Exploring the shifting sands of beauty


Millennials churn the beauty care industry as they make their fashion statement

They always say times changes things, but you actually have to change them yourself, said American artist Andy Warhol. Truer words were never spoken when observing the changes millennials have wrought on the stage of beauty care. One of the most gorgeous and eloquent of millennials, Emma Watson, time and again, expresses the views of many millennials. Surrounded by beauty care products that promise the perfection of flawless female beauty, she says, “There is nothing interesting about looking perfect – you lose the point. You want what you’re wearing to say something about you, about who you are.”

This is the crux of millennial thinking. They don’t wish to be what others want, and they don’t want to be lectured to, or pitched at. This has made them distrustful of traditional advertising. As the first generation to grow up with technology, millennials place faith in discussing with peers on social media, the qualities of a product they wish to purchase. American best-selling author, Seth Godin says, “Marketing is no longer about the stuff that you make, but about the stories you tell.” And companies have realized they cannot be successful if they continue to market in the same old way. The cosmetic company Nyx, which was acquired by the L’Oreal group in 2014, has opened ten stores in France and one hundred-odd stores worldwide. In 2016, Nyx increased its growth by an incredible 125% year-on-year. Its customer base mostly comprises millennials, so it does not advertise on TV or in magazines. Instead, it focuses on communicating with customers on social media.

The reason for the corporate sector concentrating so heavily on millennials, is their being the largest living generation in the US, having overtaken the Baby Boomer generation. Gen X which is the generation in the middle, is expected to peak this year, close to 66 million.  According to Pew Research Center, there are 75.4 million millennials as against 74.9 million Baby Boomers. Many millennials are in their late 20s and early 30s, and in jobs, building up their finances. In the years to come, they will become the prime spenders in the economy. Focusing on this point, the beauty care industry is wooing them, having studied their unique perspective and behavior.

Millennial shoppers appear to be different from earlier generations as they don’t care to think in a conventional manner. Emma Watson said, “I remember the first time someone asked me, “What are you wearing?” – speaking designer – and I thought “What strange question. Obviously, I’m wearing a dress.”  Her thoughts are echoed by many millennials. “I don’t want other people to decide who I am. I want to decide that for myself.” Millennials also prefer more natural products, with an eye on sustainable growth and the environment. Beauty products are becoming more “organic, “natural” and “green.” Emma Watson, expresses millennial sentiment, “I think that the most beautiful people are those who look as if they have no makeup.” Millennials also appear to consider beauty as a fun activity. They are going in for tattoos, nail art and smokey eyes. As Emma Watson says, “I love fashion. I think it’s so important because it’s how you show yourself to the world.” They are going in for smaller, lesser known brands like Elf that have fun products at attractive prices, passing the more serious, sophisticated products of established brands like L’Oreal, Revlon, Johnson & Johnson and Proctor and Gamble. Added to this, millennials are focused on living in the moment. They belong in a generation that is used to instant gratification and instant results. This perspective has spilled over to the world’s $13 billion cosmetics industry. Millennial females need quick fixes – they want a flawless complexion for a selfie now. They don’t want to wait years and years to slow down the effect of aging, as traditional products promise.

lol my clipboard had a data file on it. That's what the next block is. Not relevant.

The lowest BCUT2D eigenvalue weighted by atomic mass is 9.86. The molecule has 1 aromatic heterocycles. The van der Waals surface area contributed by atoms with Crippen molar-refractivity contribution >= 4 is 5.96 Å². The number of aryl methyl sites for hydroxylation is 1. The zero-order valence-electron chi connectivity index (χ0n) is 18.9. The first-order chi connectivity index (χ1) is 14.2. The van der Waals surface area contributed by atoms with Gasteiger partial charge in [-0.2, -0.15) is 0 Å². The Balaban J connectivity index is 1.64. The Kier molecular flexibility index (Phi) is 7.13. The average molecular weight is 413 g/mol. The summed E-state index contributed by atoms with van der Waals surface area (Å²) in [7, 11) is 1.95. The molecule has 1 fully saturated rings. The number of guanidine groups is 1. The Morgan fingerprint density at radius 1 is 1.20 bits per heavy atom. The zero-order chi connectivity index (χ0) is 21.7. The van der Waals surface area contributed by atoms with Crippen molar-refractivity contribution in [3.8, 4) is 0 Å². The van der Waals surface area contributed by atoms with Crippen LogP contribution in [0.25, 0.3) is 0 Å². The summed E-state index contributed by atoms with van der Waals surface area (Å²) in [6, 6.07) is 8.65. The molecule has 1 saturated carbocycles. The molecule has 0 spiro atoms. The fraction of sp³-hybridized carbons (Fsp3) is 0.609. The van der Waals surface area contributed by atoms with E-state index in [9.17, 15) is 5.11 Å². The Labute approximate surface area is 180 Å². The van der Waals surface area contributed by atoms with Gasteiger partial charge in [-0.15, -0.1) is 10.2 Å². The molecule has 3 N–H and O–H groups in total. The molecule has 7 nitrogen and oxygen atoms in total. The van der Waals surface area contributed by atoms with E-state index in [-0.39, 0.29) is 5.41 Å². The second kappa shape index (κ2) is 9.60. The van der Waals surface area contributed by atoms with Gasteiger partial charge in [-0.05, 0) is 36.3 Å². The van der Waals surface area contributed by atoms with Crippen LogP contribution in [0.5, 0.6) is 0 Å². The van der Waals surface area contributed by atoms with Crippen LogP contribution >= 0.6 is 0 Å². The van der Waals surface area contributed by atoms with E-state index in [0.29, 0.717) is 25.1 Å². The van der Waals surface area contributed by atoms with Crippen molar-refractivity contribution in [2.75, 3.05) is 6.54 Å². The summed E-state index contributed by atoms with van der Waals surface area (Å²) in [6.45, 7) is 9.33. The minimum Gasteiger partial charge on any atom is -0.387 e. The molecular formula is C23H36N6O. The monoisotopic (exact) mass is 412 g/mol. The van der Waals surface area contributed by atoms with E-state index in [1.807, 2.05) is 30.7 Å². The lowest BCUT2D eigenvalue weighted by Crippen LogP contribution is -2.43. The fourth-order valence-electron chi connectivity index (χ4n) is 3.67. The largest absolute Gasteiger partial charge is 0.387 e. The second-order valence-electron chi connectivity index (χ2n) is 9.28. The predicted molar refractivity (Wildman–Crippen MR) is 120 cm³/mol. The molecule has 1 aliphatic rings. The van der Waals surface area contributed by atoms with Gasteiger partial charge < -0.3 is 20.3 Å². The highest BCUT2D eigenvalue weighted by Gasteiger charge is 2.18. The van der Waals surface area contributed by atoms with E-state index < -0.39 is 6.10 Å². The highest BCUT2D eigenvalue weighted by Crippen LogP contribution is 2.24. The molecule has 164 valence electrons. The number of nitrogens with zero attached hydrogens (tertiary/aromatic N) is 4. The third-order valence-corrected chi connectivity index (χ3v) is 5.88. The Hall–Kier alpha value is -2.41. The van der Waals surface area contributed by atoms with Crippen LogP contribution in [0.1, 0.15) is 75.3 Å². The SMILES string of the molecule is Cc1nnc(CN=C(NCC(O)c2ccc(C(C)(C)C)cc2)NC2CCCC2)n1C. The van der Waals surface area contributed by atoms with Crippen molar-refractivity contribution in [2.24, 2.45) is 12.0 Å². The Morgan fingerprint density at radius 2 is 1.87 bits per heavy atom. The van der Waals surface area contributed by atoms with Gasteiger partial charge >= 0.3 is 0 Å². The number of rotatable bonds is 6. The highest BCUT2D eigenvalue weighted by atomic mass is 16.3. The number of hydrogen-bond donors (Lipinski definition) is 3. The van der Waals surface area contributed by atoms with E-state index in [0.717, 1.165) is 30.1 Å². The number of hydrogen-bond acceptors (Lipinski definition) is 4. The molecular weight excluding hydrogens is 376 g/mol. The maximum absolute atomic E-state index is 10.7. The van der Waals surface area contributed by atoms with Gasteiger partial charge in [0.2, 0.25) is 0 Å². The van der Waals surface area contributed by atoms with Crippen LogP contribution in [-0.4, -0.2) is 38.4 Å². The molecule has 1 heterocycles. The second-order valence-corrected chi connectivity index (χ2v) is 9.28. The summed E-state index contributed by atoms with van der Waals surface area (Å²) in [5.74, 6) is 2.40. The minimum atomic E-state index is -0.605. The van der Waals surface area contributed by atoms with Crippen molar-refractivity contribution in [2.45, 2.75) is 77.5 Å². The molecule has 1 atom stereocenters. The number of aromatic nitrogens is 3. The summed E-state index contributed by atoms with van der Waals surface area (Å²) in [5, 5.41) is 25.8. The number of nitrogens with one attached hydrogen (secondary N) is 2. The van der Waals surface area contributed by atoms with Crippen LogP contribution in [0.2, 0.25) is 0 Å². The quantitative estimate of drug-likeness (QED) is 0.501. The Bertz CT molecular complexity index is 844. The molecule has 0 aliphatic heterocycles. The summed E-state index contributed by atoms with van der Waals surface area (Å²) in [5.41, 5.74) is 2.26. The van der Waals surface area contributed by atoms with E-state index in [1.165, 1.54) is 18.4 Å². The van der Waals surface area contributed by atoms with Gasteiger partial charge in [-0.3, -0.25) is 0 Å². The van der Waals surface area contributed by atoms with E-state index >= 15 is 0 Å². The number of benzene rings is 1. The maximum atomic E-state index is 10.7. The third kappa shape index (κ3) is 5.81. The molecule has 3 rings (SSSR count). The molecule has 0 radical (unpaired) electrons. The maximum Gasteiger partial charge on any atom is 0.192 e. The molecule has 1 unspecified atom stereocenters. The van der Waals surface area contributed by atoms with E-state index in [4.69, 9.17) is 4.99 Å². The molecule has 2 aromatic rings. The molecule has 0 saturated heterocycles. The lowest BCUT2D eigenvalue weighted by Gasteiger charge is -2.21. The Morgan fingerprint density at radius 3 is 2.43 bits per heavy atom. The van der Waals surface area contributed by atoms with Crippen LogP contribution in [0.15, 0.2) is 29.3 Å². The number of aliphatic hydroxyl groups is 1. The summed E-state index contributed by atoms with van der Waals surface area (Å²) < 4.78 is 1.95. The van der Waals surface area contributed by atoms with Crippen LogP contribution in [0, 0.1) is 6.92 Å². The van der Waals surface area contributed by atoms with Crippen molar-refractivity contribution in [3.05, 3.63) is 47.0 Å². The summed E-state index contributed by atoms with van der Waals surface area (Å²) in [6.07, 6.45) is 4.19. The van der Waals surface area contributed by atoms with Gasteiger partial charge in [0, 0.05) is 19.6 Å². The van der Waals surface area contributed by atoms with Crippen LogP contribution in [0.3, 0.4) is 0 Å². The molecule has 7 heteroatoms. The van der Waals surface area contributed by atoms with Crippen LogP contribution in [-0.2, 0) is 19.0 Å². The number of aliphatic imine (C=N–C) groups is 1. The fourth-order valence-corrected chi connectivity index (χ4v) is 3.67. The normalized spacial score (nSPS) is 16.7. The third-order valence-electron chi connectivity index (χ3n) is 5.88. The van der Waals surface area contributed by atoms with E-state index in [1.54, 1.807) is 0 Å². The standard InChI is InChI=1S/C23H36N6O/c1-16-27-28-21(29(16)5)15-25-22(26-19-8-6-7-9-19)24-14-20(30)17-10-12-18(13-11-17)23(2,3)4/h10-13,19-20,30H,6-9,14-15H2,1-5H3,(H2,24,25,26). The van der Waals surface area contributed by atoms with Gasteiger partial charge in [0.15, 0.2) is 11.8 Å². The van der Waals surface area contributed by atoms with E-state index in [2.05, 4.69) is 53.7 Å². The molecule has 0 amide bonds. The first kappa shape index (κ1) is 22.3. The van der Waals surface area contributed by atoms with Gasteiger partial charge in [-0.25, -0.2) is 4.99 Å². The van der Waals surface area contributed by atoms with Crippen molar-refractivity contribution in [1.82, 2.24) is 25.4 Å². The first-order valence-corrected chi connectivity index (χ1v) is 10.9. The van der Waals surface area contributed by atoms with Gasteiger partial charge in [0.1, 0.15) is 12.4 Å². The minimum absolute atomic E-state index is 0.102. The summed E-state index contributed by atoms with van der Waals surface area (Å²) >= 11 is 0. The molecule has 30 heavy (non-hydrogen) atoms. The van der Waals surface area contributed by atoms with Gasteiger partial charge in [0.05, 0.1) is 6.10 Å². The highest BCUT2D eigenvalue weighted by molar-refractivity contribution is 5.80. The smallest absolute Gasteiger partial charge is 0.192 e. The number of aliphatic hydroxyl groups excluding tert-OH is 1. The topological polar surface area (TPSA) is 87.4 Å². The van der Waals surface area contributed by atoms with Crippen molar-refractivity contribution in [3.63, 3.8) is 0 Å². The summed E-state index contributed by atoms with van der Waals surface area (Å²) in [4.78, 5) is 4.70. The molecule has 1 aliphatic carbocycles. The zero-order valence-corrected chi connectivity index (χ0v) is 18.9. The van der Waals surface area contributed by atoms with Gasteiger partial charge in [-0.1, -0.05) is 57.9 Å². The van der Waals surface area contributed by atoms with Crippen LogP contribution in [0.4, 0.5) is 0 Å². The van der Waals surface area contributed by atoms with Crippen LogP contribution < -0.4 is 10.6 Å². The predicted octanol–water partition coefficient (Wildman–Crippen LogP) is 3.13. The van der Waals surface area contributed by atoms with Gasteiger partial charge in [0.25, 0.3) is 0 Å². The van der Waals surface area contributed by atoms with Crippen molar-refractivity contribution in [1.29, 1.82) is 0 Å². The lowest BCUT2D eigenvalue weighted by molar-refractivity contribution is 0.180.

Having lived through the financial meltdown and its hostile repercussions on a fantasy world, millennials believe in being rooted in reality. Emma Watson says, “With airbrushing and digital manipulation, fashion can project an unobtainable image that’s dangerously unhealthy. I’m excited about the aging process. I’m more interested in women who aren’t perfect. They’re more compelling.”

Millennials are living in a whirl of constant upheaval, and the only constant in their world is change. The millennial women making a fashion statement on this with eye-catching colors they use in their appearance. A recent survey by Alcon and Kelton Global found that millennials have abandoned the simpler colors and designs of Generation X for bolder colors used with flexibility and freedom. 71% of women surveyed said adding color to their look was one of the most effective ways to present their personality. 60% of the women believe that the use of different colors can enhance their natural look as well their self-confidence. Emma Watson says, “I’m a multidimensional person and that’s the freedom of fashion: that you’re able to reinvent yourself through how you dress and how you cut your hair or whatever.”

However, millennials appear to return to the traditional when it comes to saying “I do,’ and so, diamond rings, contrary to expectation, are in vogue, when millennials are getting married.

This whiff of tradition somehow jells with the streak of conservatism that colors millennial perspective on what adds up to dressing sexy. Baring all is not in vogue, it appears. Says Emma Watson, “The less you reveal, the more people can wonder.” Millennials have transformed fashion into focus on style, which, as Dominican-American fashion designer Oscar de la Renta says, is more about being yourself.

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